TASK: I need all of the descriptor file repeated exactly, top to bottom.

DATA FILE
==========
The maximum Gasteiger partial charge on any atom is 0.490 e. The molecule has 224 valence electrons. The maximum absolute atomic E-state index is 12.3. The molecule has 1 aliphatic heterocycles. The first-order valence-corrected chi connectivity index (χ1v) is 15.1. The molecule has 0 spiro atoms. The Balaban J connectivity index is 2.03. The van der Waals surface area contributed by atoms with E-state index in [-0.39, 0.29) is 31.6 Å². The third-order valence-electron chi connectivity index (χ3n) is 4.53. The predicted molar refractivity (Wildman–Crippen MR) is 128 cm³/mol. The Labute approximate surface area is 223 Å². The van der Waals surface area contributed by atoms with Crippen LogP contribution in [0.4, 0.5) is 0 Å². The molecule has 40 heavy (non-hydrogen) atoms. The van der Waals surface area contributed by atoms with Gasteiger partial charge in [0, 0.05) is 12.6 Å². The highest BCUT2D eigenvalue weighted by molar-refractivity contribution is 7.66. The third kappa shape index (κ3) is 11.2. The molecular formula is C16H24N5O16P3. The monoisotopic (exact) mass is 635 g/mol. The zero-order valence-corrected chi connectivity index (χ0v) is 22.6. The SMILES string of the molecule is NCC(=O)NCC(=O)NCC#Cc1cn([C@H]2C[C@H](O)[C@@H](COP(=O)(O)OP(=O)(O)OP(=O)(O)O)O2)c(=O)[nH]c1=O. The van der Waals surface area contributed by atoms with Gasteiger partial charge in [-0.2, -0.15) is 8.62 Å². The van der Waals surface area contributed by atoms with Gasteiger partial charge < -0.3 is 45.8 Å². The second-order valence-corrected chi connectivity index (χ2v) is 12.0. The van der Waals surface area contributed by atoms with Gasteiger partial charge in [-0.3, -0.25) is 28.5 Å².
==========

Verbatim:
The maximum Gasteiger partial charge on any atom is 0.490 e. The molecule has 224 valence electrons. The maximum absolute atomic E-state index is 12.3. The molecule has 1 aliphatic heterocycles. The first-order valence-corrected chi connectivity index (χ1v) is 15.1. The molecule has 0 spiro atoms. The Balaban J connectivity index is 2.03. The van der Waals surface area contributed by atoms with E-state index in [-0.39, 0.29) is 31.6 Å². The third-order valence-electron chi connectivity index (χ3n) is 4.53. The predicted molar refractivity (Wildman–Crippen MR) is 128 cm³/mol. The Labute approximate surface area is 223 Å². The van der Waals surface area contributed by atoms with Crippen LogP contribution in [0.4, 0.5) is 0 Å². The molecule has 40 heavy (non-hydrogen) atoms. The van der Waals surface area contributed by atoms with Gasteiger partial charge in [0, 0.05) is 12.6 Å². The highest BCUT2D eigenvalue weighted by molar-refractivity contribution is 7.66. The third kappa shape index (κ3) is 11.2. The molecular formula is C16H24N5O16P3. The monoisotopic (exact) mass is 635 g/mol. The zero-order valence-corrected chi connectivity index (χ0v) is 22.6. The SMILES string of the molecule is NCC(=O)NCC(=O)NCC#Cc1cn([C@H]2C[C@H](O)[C@@H](COP(=O)(O)OP(=O)(O)OP(=O)(O)O)O2)c(=O)[nH]c1=O. The van der Waals surface area contributed by atoms with Gasteiger partial charge in [-0.2, -0.15) is 8.62 Å². The van der Waals surface area contributed by atoms with Gasteiger partial charge < -0.3 is 45.8 Å². The second-order valence-corrected chi connectivity index (χ2v) is 12.0. The van der Waals surface area contributed by atoms with Gasteiger partial charge in [-0.3, -0.25) is 28.5 Å².